How the Gorgeous Villa and Over-the-Top Decor in ‘Glass Onion’ Came to Be

A lot of piecing together went into the extravagant oasis you see on screen. See some behind-the-scenes details, plus the (sadly fictional) Zillow listing.

Glass Onion commune


Calling disruptors and film-location lovers alike: Whether you saw the much-anticipated Knives Out sequel on the big screen or living room TV, you were likely stunned by the glimpses of the lavish Greek isle belonging to fictional billionaire Miles Bron. Introduced to viewers with a dock made of glass (that’s “probably a Banksy?”), you’re transported to a world of robot butlers, world-famous artwork, and a crystal allium overlooking it all. And while the film really does appear to take place on a private island in the Aegean Sea, it was actually set on a luxury resort in Greece called the Villa 20 at the Amanzoe

Director-writer Rian Johnson and his crew brought Miles’s retreat to life through sketches, 3D models, props and decor, and curated pieces from a Czech Republic glass art factory. However, the Villa 20 does actually provide some of the memorable features you see on the big screen: the large-scale sculptures, infinity pool, grand exterior stairway, and lavish gardens, to name a few.

“The unrealistic wish was to find an island estate filling the aesthetic requirements, the billionaire owner(s) of which would enthusiastically welcome the crew to shoot there,” Rick Heinrichs, production designer for Glass Onion, wrote in ADG. “We were lucky enough to find a villa owned by a game couple in the hills of the Peloponnesian peninsula that was part of a hotel there, but separate enough to have its own singular personality.”

Technology was key in making the Glass Onion getaway come together—the crew took real-world elements, like surrounding cliffs and aerial shots of other islands, and used computer generation to create the island you see in the film, visual effects producer Tim Keene described in a video posted to Tudum.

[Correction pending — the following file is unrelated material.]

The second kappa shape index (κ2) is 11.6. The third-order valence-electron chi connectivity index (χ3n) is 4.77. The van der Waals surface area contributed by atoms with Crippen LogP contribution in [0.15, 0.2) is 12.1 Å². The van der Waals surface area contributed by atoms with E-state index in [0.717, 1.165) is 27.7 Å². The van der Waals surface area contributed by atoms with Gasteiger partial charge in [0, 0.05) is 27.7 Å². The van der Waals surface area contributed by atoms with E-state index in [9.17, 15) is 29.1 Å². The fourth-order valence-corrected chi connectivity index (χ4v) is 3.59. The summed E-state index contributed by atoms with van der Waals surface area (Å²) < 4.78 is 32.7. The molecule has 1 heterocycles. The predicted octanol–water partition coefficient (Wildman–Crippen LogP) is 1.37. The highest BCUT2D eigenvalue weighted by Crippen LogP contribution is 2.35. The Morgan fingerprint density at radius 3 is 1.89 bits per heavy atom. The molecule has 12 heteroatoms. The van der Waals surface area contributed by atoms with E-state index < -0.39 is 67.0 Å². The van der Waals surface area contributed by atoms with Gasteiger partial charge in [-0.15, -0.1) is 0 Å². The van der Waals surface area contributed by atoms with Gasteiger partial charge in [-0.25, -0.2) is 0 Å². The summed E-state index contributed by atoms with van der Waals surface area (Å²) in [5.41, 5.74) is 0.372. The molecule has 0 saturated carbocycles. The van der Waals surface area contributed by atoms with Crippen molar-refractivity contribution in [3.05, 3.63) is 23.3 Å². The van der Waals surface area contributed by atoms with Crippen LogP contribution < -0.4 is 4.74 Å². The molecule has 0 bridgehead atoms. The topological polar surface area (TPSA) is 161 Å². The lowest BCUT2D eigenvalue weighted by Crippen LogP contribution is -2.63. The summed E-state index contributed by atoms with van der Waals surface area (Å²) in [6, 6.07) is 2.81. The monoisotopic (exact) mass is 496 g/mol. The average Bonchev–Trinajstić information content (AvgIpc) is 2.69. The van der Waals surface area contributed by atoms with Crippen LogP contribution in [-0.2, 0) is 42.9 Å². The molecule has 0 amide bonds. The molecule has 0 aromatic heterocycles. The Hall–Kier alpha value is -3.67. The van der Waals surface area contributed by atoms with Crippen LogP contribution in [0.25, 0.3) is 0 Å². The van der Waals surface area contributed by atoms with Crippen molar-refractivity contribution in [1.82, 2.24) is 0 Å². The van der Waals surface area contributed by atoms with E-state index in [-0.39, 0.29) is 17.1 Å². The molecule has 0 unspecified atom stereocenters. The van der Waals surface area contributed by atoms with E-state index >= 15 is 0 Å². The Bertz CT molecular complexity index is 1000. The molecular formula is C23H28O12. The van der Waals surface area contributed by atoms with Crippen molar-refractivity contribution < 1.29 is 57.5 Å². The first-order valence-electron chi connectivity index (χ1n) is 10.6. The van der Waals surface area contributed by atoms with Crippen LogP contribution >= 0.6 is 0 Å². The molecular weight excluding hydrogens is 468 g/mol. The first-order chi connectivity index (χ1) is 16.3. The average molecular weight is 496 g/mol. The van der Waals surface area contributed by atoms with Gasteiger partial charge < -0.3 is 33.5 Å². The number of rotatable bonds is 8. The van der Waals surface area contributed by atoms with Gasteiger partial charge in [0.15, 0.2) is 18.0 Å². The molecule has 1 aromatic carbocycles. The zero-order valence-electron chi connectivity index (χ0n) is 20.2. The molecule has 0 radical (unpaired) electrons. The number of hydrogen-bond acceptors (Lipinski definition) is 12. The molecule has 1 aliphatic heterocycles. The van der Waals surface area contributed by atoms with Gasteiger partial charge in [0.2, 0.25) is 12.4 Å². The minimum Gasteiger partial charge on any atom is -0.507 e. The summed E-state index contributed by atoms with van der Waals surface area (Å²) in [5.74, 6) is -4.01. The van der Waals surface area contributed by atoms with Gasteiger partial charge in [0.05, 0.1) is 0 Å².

“The biggest challenge for us is creating Miles’s island and making it seem seamless,” he says in Tudum’s video. “It’s got to be a place people find and want to go on holiday, this villa and the island. It’s not fantastical effects, it just has to be fantastically real.” 

To design the atrium where the chaotic cocktail hour, Miles’s “murder,” and that explosion occur, Heinrichs and the crew kept with the steel and glass aesthetic and put Miles’s over-the-top art collection front and center. All together, it’s a physical accumulation of his character’s egotistical, self-indulgent attitude. 

Glass onion atrium with artwork, sculptures, red couch and table


“Tapping into Miles’s exploitative penchant for appropriation, I placed an awkwardly restored fragment of ancient Greek architecture with columns, fresco and tile mosaic inside the Atrium that Miles could use for his dining area, much as one might see a ruin reconstructed at the museum,” Heinrichs wrote in ADG. “The Art Department spent time carefully recreating physical paintings of important artworks we cleared, as well as working with concept artist James Carson to create original paintings ‘in the style of.’”

Basing the story in Greece was a strategic choice for the Knives Out franchise, director Rian Johnson said in another Tudum video. If the movies are to continue, he wanted to establish that they’re all going to feel very different from one another. Also, he wrote the story in the middle of lockdown in 2020 and simply wanted to be on a Greek island. Who can’t relate to that?

Glass Onion island at sunset


While the commune isn’t a real place you can stay in (or buy, if you’re a billionaire), you can check it out on Zillow, where the fictional property is valued at $450 million—but currently off market. The listing description gives some delightfully clever nods to the film, with highlights including one rooftop parking space, a “bespoke hourly time keeper,” and agent Derol Zablinkski, who has a 1-star rating on the app. It’s fine, he’s just going through some things.

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